Job security can often be a challenge that faces many professions - particularly as new and emerging technologies challenge the existing frameworks of office roles. However, one discipline experiencing unprecedented growth is the demand for medical professionals such as physicians and nurses.

 

Recent data published by the U.S. Bureau of Labour Statistics (BLS) found that nursing practitioners, in particular, are expected to be the fastest-growing occupation in the U.S. between now and 2031. Completing qualifications such as nurse practitioner programmes in Texas can provide new opportunities in a highly regarded field.

 

In this article, we'll explore some challenges facing healthcare employers, from the challenges of an ageing population and a retiring workforce. Then, we'll discover how the BLS data highlights a decade of opportunities for those looking to make a difference in the health of patients nationwide.

 

Challenges Facing Contemporary Healthcare

As the U.S. population continues to age, several new challenges are beginning to present themselves in the healthcare workforce. As the population ages, the average age of current nurses is also increasing - with a median age of Registered Nurses (RNs) of 46, according to the latest data.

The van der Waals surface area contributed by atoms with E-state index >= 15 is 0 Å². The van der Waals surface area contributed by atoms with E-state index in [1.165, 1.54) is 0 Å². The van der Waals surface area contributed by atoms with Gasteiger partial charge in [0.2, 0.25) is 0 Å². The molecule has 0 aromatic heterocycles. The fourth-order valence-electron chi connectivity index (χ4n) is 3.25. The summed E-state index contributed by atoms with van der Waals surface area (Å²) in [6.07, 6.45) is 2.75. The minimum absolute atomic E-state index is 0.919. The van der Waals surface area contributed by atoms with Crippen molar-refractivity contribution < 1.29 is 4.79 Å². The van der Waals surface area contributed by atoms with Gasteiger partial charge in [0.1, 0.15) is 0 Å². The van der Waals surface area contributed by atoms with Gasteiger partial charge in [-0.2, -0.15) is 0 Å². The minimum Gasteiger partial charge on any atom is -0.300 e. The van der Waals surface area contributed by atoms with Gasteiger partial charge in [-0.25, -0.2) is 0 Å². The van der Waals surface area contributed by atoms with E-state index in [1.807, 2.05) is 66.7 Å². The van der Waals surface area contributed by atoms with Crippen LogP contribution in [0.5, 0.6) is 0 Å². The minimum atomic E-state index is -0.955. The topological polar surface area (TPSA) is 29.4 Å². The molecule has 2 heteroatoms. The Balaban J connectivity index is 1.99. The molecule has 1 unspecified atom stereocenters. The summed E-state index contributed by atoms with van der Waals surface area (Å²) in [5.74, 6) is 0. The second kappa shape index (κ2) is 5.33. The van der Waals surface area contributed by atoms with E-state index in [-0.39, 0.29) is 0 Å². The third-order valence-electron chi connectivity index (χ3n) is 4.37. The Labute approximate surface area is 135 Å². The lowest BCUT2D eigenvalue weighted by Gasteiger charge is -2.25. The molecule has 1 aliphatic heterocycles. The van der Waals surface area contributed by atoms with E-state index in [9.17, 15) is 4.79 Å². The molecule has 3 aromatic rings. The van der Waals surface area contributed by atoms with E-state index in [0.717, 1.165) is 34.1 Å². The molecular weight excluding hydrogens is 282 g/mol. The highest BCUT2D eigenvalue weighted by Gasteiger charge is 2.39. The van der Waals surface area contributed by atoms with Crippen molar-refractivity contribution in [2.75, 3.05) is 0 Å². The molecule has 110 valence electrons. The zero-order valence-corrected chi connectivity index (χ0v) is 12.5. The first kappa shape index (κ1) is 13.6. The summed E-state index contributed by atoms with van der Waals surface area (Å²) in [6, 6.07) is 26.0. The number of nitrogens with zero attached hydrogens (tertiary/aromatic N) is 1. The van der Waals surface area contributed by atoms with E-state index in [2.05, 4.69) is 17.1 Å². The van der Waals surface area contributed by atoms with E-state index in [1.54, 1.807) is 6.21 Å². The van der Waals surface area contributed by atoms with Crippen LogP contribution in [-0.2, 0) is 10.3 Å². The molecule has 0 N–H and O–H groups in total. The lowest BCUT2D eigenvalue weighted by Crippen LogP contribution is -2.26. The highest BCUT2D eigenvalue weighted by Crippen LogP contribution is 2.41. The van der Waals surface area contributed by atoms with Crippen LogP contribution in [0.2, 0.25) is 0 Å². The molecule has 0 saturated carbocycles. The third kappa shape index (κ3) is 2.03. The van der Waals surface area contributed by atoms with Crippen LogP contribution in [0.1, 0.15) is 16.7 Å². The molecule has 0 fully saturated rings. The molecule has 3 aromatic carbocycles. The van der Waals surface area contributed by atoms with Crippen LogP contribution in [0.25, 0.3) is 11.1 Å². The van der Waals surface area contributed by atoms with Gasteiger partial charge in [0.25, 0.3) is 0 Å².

With approximately a quarter of nurses considering retirement in the next five years, hospital administrators are under increased pressure to train and retain the next generation of nursing professionals. For those looking to pursue a qualification in nursing, there are many opportunities to learn from nurses who have had extensive experience in the profession and are looking to share their insights with the next generation of nursing professionals.

 

The Health Workforce is Changing

In recent times, workers in the healthcare sector have faced increased levels of pressure. The recent COVID-19 pandemic placed an incredible amount of stress on nurses and practitioners - evident in job satisfaction surveys for those who work in the healthcare sector.

 

The data varies, with management consulting firm McKinsey finding that the proportion of nurses who wanted to leave the healthcare sector as a result of the pressures of COVID fluctuated between one-fifth and one-third of all medical practitioners through 2021. In a demanding field such as nursing, the demand for qualified nursing specialists is far outstripping the rate at which they're being hired by clinics and hospitals.

 

With a projected two million nursing positions to be created between 2021 and 2031, according to the U.S. Bureau of Labour Statistics, it’s expected that demand for nurses will balloon to deal with increased demands on preventative care and chronic conditions.

 

 

What Does a Nursing Practitioner Do?

The role of nurses and physicians in quality healthcare is critical - they help to provide levels of preventative and reactive care to patients. Working in tandem, physicians and nurses can identify issues, create treatment plans, and work towards getting patients healthy again.